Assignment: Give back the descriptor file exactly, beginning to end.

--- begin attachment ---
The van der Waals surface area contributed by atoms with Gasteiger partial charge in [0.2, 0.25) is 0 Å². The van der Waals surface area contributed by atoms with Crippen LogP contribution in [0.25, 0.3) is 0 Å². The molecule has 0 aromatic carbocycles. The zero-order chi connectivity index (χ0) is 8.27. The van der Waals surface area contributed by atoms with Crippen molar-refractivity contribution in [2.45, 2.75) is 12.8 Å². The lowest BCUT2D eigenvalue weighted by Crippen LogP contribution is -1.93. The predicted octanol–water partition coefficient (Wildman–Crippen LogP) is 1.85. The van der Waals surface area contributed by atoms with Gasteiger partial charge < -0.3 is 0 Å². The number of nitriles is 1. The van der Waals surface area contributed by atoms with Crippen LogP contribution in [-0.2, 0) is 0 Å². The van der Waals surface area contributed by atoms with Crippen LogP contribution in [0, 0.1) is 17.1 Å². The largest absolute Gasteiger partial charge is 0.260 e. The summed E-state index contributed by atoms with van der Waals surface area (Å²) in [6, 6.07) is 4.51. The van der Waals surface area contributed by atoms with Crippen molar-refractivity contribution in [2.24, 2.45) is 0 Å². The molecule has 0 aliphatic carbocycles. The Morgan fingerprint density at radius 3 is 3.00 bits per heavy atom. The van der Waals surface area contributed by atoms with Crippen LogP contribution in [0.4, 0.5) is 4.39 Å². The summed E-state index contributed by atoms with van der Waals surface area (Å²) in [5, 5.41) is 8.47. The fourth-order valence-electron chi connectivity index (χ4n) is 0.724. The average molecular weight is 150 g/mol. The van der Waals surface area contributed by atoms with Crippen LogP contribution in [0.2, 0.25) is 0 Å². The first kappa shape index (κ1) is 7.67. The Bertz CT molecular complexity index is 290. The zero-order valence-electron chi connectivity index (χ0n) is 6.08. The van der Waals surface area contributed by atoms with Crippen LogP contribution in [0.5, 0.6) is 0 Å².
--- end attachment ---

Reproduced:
The van der Waals surface area contributed by atoms with Gasteiger partial charge in [0.2, 0.25) is 0 Å². The van der Waals surface area contributed by atoms with Crippen LogP contribution in [0.25, 0.3) is 0 Å². The molecule has 0 aromatic carbocycles. The zero-order chi connectivity index (χ0) is 8.27. The van der Waals surface area contributed by atoms with Crippen molar-refractivity contribution in [2.45, 2.75) is 12.8 Å². The lowest BCUT2D eigenvalue weighted by Crippen LogP contribution is -1.93. The predicted octanol–water partition coefficient (Wildman–Crippen LogP) is 1.85. The van der Waals surface area contributed by atoms with Gasteiger partial charge < -0.3 is 0 Å². The number of nitriles is 1. The van der Waals surface area contributed by atoms with Crippen LogP contribution in [-0.2, 0) is 0 Å². The van der Waals surface area contributed by atoms with Crippen LogP contribution in [0, 0.1) is 17.1 Å². The largest absolute Gasteiger partial charge is 0.260 e. The summed E-state index contributed by atoms with van der Waals surface area (Å²) in [6, 6.07) is 4.51. The van der Waals surface area contributed by atoms with Crippen molar-refractivity contribution in [2.24, 2.45) is 0 Å². The molecule has 0 aliphatic carbocycles. The Morgan fingerprint density at radius 3 is 3.00 bits per heavy atom. The van der Waals surface area contributed by atoms with Crippen LogP contribution in [0.4, 0.5) is 4.39 Å². The summed E-state index contributed by atoms with van der Waals surface area (Å²) in [5, 5.41) is 8.47. The fourth-order valence-electron chi connectivity index (χ4n) is 0.724. The average molecular weight is 150 g/mol. The van der Waals surface area contributed by atoms with Crippen LogP contribution in [0.2, 0.25) is 0 Å². The first kappa shape index (κ1) is 7.67. The Bertz CT molecular complexity index is 290. The zero-order valence-electron chi connectivity index (χ0n) is 6.08. The van der Waals surface area contributed by atoms with Crippen LogP contribution in [0.5, 0.6) is 0 Å².